Michael Quick
George Inness: A Catalogue Raisonné.
Rutgers University Press, 1,274 pages (two volumes), $400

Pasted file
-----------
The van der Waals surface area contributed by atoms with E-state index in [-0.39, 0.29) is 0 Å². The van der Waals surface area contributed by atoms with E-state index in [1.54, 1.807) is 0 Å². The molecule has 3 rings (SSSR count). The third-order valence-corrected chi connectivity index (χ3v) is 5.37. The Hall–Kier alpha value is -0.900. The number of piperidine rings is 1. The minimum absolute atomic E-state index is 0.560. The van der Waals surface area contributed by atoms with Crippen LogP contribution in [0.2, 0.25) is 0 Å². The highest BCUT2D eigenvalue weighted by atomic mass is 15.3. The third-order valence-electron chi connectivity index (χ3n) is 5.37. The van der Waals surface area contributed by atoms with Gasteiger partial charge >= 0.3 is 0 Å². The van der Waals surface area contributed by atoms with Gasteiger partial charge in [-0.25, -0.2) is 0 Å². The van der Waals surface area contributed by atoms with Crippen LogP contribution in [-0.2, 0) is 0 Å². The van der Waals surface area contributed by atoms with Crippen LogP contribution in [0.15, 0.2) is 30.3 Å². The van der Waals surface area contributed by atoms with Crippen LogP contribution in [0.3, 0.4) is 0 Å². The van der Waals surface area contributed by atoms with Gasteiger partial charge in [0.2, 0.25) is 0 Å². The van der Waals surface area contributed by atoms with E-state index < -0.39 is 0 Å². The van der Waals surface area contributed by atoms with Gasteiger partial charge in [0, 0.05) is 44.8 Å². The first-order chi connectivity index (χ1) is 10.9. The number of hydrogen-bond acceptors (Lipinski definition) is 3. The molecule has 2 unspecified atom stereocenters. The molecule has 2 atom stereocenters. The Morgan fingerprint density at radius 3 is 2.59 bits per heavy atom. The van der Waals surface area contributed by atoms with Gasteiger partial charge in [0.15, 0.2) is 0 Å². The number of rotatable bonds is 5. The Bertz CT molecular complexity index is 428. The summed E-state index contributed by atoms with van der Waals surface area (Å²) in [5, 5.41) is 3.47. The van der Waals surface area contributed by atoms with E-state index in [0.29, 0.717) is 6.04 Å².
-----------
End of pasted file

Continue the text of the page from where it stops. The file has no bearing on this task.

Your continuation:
In today’s world, the production of a catalogue raisonné—the complete inventory of an artist’s oeuvre, in which the provenance, exhibition history, and published criticism of each work is comprehensively documented—is nearly a Herculean feat. The market for costly reference books was always small and largely limited to university libraries, which are increasingly unwilling or unable to buy such specialized literature, preferring to invest in online reference works. This has not been lost on academic publishing houses, which once viewed it as their duty to bring out the significant scholarship on the canonical figures, regardless of the market. But without a canon, there can scarcely be canonical figures. Finally, the pressures of an academic career tend to discourage the kind of selfless...

 

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